On my very first day, minutes after I had set up my work e-mail, I received an assignment from one of the top editors of the magazine I work for. This editor wanted me to come up with a list of salaries from the Portland metropolitan area, and also wanted me to come up with original, reliable sources for the data – no second-hand information allowed. Other than that, the assignment was basically open-ended. It was up to me to use my best judgment in deciding which salaries to choose to research, and it was entirely up to me to figure out my sources.
I’ve spent years as an editor and reporter for various collegiate publications. I’ve personally delved deeply into sensitive issues, and I’ve assigned reporters to do the same. By all rights, I should have had no reservations about doing something like this.
But you know what? I was actually pretty nervous.
After all, having one of the leaders of a prestigious publication personally hand me a research-intensive assignment on my first day wasn’t exactly what I was expecting. Plus, this was something that was going into the magazine, with my name on it, and was going to be viewed (and scrutinized) by people throughout the entire Portland metropolitan area and beyond. While working for outlets like Ethos or the Emerald, my work would be seen by maybe a third of the UO campus, or half of it if I was really lucky. But this piece? This piece, when it publishes, will be seen by 50,000+ people. And if something in my reporting is wrong, then the very good reputation of my publication will noticeably suffer.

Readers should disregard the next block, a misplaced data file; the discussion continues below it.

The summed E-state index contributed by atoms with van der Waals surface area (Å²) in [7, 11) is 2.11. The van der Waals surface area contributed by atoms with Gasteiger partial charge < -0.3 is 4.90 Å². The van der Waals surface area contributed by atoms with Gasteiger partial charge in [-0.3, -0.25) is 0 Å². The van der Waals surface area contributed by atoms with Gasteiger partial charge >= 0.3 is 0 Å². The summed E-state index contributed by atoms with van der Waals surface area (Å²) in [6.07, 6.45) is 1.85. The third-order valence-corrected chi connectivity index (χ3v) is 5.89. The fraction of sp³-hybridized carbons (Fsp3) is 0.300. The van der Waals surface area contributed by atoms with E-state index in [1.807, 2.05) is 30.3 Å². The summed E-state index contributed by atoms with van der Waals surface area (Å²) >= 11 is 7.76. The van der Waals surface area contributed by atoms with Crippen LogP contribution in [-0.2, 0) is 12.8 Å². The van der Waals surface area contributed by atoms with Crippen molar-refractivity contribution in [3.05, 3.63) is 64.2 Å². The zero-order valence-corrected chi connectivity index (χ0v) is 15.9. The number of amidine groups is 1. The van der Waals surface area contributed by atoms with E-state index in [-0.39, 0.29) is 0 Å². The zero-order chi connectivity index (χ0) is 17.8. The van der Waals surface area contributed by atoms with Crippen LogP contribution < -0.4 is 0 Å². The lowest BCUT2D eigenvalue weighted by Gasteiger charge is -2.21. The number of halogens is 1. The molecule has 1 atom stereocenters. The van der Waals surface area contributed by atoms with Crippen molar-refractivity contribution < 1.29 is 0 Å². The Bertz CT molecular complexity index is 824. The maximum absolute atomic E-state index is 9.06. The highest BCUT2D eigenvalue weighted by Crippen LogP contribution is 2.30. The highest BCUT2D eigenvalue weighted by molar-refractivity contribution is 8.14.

Despite all my previous experience, this was a whole different ballgame.
But I am also immensely glad that I was assigned this story. I buckled down and spent hours sifting through governmental databases, NPO IRS forms, and corporate budget reports. I checked in regularly with my direct editor, and stayed on track. Now, I can take on anything else this internship throws at me. I was thrown in, and I was forced to swim.
– Keegan Clements-Housser